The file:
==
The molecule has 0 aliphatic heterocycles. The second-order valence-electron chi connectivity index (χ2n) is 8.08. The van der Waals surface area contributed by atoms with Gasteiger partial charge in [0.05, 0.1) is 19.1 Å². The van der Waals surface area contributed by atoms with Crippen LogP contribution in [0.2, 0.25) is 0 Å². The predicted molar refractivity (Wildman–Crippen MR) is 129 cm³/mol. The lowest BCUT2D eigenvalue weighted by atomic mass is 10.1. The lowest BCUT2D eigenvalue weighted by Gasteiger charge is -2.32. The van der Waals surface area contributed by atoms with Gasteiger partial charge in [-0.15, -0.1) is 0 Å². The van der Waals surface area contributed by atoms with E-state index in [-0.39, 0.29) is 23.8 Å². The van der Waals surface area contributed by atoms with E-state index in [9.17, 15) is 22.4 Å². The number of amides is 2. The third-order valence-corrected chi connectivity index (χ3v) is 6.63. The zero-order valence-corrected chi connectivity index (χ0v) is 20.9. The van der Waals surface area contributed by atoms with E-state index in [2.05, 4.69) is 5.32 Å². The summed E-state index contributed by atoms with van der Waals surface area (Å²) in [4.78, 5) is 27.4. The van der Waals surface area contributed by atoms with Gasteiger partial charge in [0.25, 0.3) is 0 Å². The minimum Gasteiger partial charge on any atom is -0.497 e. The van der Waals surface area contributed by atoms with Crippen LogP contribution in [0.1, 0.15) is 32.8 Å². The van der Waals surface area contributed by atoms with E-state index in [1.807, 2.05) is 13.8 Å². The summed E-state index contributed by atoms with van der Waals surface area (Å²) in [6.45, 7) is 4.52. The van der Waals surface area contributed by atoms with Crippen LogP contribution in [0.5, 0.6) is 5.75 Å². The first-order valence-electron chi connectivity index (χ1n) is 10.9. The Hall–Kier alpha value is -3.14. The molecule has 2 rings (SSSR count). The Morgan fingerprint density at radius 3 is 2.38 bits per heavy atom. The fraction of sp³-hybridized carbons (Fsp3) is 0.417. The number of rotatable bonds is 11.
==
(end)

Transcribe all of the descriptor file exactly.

The molecule has 0 aliphatic heterocycles. The second-order valence-electron chi connectivity index (χ2n) is 8.08. The van der Waals surface area contributed by atoms with Gasteiger partial charge in [0.05, 0.1) is 19.1 Å². The van der Waals surface area contributed by atoms with Crippen LogP contribution in [0.2, 0.25) is 0 Å². The predicted molar refractivity (Wildman–Crippen MR) is 129 cm³/mol. The lowest BCUT2D eigenvalue weighted by atomic mass is 10.1. The lowest BCUT2D eigenvalue weighted by Gasteiger charge is -2.32. The van der Waals surface area contributed by atoms with Gasteiger partial charge in [-0.15, -0.1) is 0 Å². The van der Waals surface area contributed by atoms with E-state index in [-0.39, 0.29) is 23.8 Å². The van der Waals surface area contributed by atoms with E-state index in [9.17, 15) is 22.4 Å². The number of amides is 2. The third-order valence-corrected chi connectivity index (χ3v) is 6.63. The zero-order valence-corrected chi connectivity index (χ0v) is 20.9. The van der Waals surface area contributed by atoms with E-state index in [2.05, 4.69) is 5.32 Å². The summed E-state index contributed by atoms with van der Waals surface area (Å²) in [4.78, 5) is 27.4. The van der Waals surface area contributed by atoms with Gasteiger partial charge in [0.25, 0.3) is 0 Å². The minimum Gasteiger partial charge on any atom is -0.497 e. The van der Waals surface area contributed by atoms with Crippen LogP contribution in [0.1, 0.15) is 32.8 Å². The van der Waals surface area contributed by atoms with E-state index in [1.807, 2.05) is 13.8 Å². The summed E-state index contributed by atoms with van der Waals surface area (Å²) in [6.45, 7) is 4.52. The van der Waals surface area contributed by atoms with Crippen LogP contribution in [0.5, 0.6) is 5.75 Å². The first-order valence-electron chi connectivity index (χ1n) is 10.9. The Hall–Kier alpha value is -3.14. The molecule has 2 rings (SSSR count). The Morgan fingerprint density at radius 3 is 2.38 bits per heavy atom. The fraction of sp³-hybridized carbons (Fsp3) is 0.417. The number of rotatable bonds is 11.